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Bounded Rationality and Incomplete Contracts

  • Luca Anderlini
  • Leonardo Felli

This paper explores the link between boundedly rational behaviour and incomplete contracts. The bounded rationality of the agents in our world is embodied in a constraint that the contracts they write must be algorithmic in nature. We start with a definition of contract incompleteness that seems both appealing and widely applicable. Our first task is then to show that, by itself, the algorithmic nature of contracts is not enough to generate genuinely incomplete contracts in equilibrium. As in Anderlini and Felli (1994), we call this the Approximation Result. We then consider contractual situations in which the complexity costs of a contract are explicitly taken into accoaunt. We consider a broad (axiomatically defined) class of complexity measures and in this framework we show that incomplete contracts obtain in equilibrium. We also extensively discuss some recent literature directly related to the results reported here

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Paper provided by Suntory and Toyota International Centres for Economics and Related Disciplines, LSE in its series STICERD - Theoretical Economics Paper Series with number 407.

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Date of creation: Dec 2000
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Handle: RePEc:cep:stitep:407
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  1. Hart, Oliver D & Moore, John, 1988. "Incomplete Contracts and Renegotiation," Econometrica, Econometric Society, vol. 56(4), pages 755-85, July.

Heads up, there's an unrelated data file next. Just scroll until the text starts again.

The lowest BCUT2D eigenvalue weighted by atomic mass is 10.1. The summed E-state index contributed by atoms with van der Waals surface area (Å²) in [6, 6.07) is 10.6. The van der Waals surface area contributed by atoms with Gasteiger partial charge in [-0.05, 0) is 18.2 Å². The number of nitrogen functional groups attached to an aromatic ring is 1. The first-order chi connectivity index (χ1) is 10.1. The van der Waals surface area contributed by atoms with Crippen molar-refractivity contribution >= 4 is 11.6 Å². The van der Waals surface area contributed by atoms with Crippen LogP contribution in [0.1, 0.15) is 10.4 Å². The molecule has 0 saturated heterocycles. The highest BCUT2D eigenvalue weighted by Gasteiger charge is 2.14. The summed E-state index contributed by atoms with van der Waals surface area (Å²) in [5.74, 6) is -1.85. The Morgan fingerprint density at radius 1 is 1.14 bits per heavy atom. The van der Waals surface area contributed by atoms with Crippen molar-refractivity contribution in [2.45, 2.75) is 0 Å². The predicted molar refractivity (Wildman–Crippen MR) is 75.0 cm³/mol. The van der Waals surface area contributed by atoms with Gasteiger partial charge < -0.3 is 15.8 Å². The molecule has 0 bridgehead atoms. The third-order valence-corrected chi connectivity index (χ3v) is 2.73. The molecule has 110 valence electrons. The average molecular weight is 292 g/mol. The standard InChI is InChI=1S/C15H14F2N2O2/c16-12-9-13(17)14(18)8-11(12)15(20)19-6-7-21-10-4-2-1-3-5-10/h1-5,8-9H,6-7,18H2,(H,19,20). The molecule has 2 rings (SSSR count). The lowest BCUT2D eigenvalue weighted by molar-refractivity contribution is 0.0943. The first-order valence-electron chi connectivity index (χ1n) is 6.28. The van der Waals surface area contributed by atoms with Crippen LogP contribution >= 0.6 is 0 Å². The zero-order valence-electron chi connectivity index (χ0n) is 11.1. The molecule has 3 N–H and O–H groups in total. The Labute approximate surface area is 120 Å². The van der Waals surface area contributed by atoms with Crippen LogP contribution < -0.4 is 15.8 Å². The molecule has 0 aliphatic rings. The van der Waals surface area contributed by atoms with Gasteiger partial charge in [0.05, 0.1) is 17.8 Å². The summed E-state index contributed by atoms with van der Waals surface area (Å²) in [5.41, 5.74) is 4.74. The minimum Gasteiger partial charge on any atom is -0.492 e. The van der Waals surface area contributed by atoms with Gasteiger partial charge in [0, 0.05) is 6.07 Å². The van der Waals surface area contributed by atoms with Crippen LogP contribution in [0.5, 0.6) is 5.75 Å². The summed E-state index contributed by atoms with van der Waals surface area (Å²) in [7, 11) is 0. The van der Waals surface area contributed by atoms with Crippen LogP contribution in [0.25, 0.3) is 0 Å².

2. Grossman, Sanford J. & Hart, Oliver D., 1986. "The Costs and Benefits of Ownership: A Theory of Vertical and Lateral Integration," Scholarly Articles 3450060, Harvard University Department of Economics.
  3. Hart, Oliver D. & Moore, John, 1990. "Property Rights and the Nature of the Firm," Scholarly Articles 3448675, Harvard University Department of Economics.
  4. Anderlini, Luca & Felli, Leonardo, 1998. "Incomplete Contracts and Complexity Costs," MPRA Paper 28483, University Library of Munich, Germany.
  5. Nabil I. Al-Najjar & Luca Anderlini & Leonardo Felli, 2006. "Undescribable Events," Review of Economic Studies, Oxford University Press, vol. 73(4), pages 849-868.
  6. Pierpaolo Battigalli & Giovanni Maggi, 2002. "Rigidity, Discretion, and the Costs of Writing Contracts," American Economic Review, American Economic Association, vol. 92(4), pages 798-817, September.
  7. Jean Tirole, 1999. "Incomplete Contracts: Where Do We Stand?," Econometrica, Econometric Society, vol. 67(4), pages 741-782, July.
  8. Oliver Hart & John Moore, 1999. "Foundations of Incomplete Contracts," Review of Economic Studies, Oxford University Press, vol. 66(1), pages 115-138.
  9. Anderlini, Luca & Felli, Leonardo, 1998. "Describability and agency problems," European Economic Review, Elsevier, vol. 42(1), pages 35-59, January.
  10. Anderlini, L. & Felli, L., 1993. "Incomplete Written Contracts: Undescribable States of Nature," Papers 183, Cambridge - Risk, Information & Quantity Signals.
  11. Raghuram G. Rajan & Luigi Zingales, 1997. "Power in a Theory of the Firm," NBER Working Papers 6274, National Bureau of Economic Research, Inc.
  12. Philippe Aghion & Jean Tirole, 1994. "Formal and Real Authority in Organizations," Working papers 95-8, Massachusetts Institute of Technology (MIT), Department of Economics.
  13. Ilya Segal, 1999. "Complexity and Renegotiation: A Foundation for Incomplete Contracts," Review of Economic Studies, Oxford University Press, vol. 66(1), pages 57-82.
  14. P. Battigalli & G. Maggi, 2000. "Imperfect Contracting," Princeton Economic Theory Papers 00s11, Economics Department, Princeton University.
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